I had an emergency fusion between C3-C4 in my neck late August. It showed pinching on my spinal cord which was causing me myelopathy. The neurosurgeon did see narrowing as well on C4-C5 and said I may need a fusion in the future for that as well. I did see the Regenexx clinic Dr. in Des Moines and I truly respect his honesty when he said it was to risky to help me. I had no idea of any problems until the numbness began in my fingers. I am hoping that in the future I can have platelets or stem cells done instead of the surgery option, but I’m concerned that option may not exist since I have a plate and screws place in where the fusion was done. Also, if I had no pain before hand this last time, how will I know I’ll catch it early enough this time?
    I have had other treatments done at Regenexx in Des Moines and I’m forever greatful to Dr. Jackson and Dr. Goodwin for there wonderful expertise! I’m now a much stronger pain free 62 year women!
    Thanks,
    Mary

    1. Chris Centeno Post author

      Mary, we treat many post-fusion patients as well, so I would return to the Iowa clinic to get their advice on how best to proceed.

  4. Sharon

    I had a car wreck in 1983. I could have a neck fusion anytime. I asked the neurosurgeon last April how long I could go. He said until I was 80. I am 70. I do have some numbness in some fingers in the right hand. I had PRP and platelet lysate done to the facets about 2 years ago by Dr. Movva before he moved to Dallas. It did not help much whereas those treatments to my SI joint did help. It was pain free. From the article I gather your opinion is not to ever have a neck fusion? My sister had an emergency one. She was treated as a stroke patient at first. Then later had the fusion. By that time, she had lost feeling in several parts of her body. I do not want to make a bad judgment. More PRP? I had stem cells done to a knee at your clinic in Broomfield in 2010 and was a fair candidate. Only one injection done due to lack of enough stem cells. It did help that knee.

    EMAILED PATIENT

    1. Chris Centeno Post author

      Sharon, we do send patients for an occasional fusion, but that’s about 1 in 100 patients who are candidates. We would more commonly recommend surgical decompression without fusion. If PL didn’t work in your neck, it’s possible you could need surgery, but I would have to know more.

  5. Sam

    High grade lesion of anterior dura matter / tectorial membrane and/or high grade lesion of posterior dura matter / posterior atlanto-occipital membrane is often seen in patients with the upper cervical syndrome. In such cases patients literally sense that these membranes are being ripped apart with even a minimal strain (i.e. they can’t tolerate the supine position). Whereas these membranes lesion could be totally or partially secondary to the upper cervical ligaments damage, it appears that treating these membranes could be useful. Is there a way to treat the posterior dura matter / posterior atlanto-occipital membrane safely without risking a vertebral artery puncture or dural puncture/CSF leak?

    1. Regenexx Team

      Sam,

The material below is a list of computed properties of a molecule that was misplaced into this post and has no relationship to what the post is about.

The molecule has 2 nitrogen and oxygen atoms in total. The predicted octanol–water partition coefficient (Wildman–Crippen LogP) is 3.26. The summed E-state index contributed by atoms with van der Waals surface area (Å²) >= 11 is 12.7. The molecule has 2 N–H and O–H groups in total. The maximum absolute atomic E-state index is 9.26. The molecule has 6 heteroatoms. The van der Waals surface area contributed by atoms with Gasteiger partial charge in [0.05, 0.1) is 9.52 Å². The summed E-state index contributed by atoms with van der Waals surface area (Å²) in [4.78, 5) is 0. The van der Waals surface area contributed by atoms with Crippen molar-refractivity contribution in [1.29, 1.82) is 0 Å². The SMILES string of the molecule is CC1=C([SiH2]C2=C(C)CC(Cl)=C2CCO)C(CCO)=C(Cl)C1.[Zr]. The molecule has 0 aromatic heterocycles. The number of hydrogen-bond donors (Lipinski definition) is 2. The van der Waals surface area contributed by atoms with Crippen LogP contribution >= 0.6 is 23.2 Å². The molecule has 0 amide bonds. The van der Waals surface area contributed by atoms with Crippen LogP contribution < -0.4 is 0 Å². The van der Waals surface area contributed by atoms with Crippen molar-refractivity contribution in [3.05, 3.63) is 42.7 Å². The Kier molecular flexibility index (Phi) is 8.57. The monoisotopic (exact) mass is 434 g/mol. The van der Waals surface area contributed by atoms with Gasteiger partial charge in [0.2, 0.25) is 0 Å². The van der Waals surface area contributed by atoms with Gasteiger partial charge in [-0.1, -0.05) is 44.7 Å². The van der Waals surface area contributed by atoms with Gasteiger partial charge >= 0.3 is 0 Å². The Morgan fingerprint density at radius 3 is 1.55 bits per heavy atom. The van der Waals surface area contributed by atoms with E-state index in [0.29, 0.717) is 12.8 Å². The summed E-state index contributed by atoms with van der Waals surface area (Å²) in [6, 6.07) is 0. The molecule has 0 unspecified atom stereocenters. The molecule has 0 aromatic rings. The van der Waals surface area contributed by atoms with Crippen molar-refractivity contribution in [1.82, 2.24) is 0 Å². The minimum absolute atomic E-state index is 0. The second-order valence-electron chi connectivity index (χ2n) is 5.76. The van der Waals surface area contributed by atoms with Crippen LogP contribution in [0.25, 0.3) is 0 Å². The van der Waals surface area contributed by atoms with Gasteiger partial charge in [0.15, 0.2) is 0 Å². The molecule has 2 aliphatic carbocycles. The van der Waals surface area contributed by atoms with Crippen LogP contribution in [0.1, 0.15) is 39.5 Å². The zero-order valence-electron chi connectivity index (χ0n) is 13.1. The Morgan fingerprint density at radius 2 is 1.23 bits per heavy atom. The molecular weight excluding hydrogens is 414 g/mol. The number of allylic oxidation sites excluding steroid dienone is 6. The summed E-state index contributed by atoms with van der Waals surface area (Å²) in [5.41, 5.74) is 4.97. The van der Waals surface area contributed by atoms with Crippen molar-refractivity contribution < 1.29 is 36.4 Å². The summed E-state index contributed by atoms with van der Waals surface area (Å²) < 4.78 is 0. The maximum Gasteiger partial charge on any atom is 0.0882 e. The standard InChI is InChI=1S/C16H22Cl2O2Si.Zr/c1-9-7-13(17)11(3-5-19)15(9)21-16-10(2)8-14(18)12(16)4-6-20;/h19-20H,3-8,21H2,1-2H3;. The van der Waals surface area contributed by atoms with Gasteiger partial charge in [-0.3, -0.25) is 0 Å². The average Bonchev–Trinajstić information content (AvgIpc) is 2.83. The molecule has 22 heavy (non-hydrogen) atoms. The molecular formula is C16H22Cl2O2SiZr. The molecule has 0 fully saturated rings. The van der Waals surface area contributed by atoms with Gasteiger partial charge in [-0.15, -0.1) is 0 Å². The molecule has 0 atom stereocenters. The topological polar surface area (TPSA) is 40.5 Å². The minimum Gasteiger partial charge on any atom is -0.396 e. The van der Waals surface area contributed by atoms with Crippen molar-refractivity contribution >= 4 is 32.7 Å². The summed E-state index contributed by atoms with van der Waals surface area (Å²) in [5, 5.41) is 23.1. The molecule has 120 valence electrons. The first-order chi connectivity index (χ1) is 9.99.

Yes, we routinely treat the POAM.

  6. Richard

    In 2919 my wife had a C6-7 fusion. Helped but less than a year later she developed Torticollis-though no evidence fusion surgery caused it, several mds suggested some nerves could have been affected as they did an anterior cervical disc fusion.

    At this point can stem cells help her? We’ve tried meds & 2 years of Botox shots but basically a waste of time + money.

    Appreciate your thoughts.

    1. Regenexx Team

      Richard,
      Unfortunately, your wife’s experience is very common post fusion. While fusion is irreversible we can likely help. Please see: https://regenexx.com/blog/pain-after-back-fusion-adjacent-segment-disease/ and https://regenexx.com/blog/neck-epidural-failed/

  7. Sheila

    I regrettably had a anterior cervical discectemy fusion on my C6 & C7 in August of last year. I was was told I had a bone spur pressing on my nerve that was causing issues of numbness in my hands and fingers. The pain in my neck was unbearable. After 10 yrs of suffering I decided to go ahead with the surgery. Doc said once he got in my discs had partially collapsed. I came out of surgery in extreme pain as anyone would. Unless I’m the only one that was in so much pain at that point I didn’t want to go on. I had to stay over night of course in hospital. My pain was not manageable by my order meds. I was in tears. The doc straight up said most of his patients can come out taking Tylenol and ibuprofen and be fine. I only decided to do the surgery because I am so tired of having to take a pill to be able to do the things I enjoy doing. Spending time with family, grandkids, ect. I was so shocked that the doc released me in so much pain. Now not even a yr later my primary doc says my C3 & C4 are enlarged on x-ray. I can not go through another surgery. I can not physically or mentally prepare myself to do that again. My fear is it will cause new issues and I couldn’t tolorate the pain in August. I just had a cervical epidural on 20th of June and another on 27th. I have had more pain since those procedures. I know its only been a couple weeks but the side effects were horrible. Both times I got major worse than migraine headaches over my whole head. Called my doc and they said Oh it’s probably allergies. I will not be going back. I don’t know what to do at this point. When pain from surgery causes more pain then what is it worth. I have to find a better solution soon. I’m supposed to be able to talk to my doctor and get honest answers.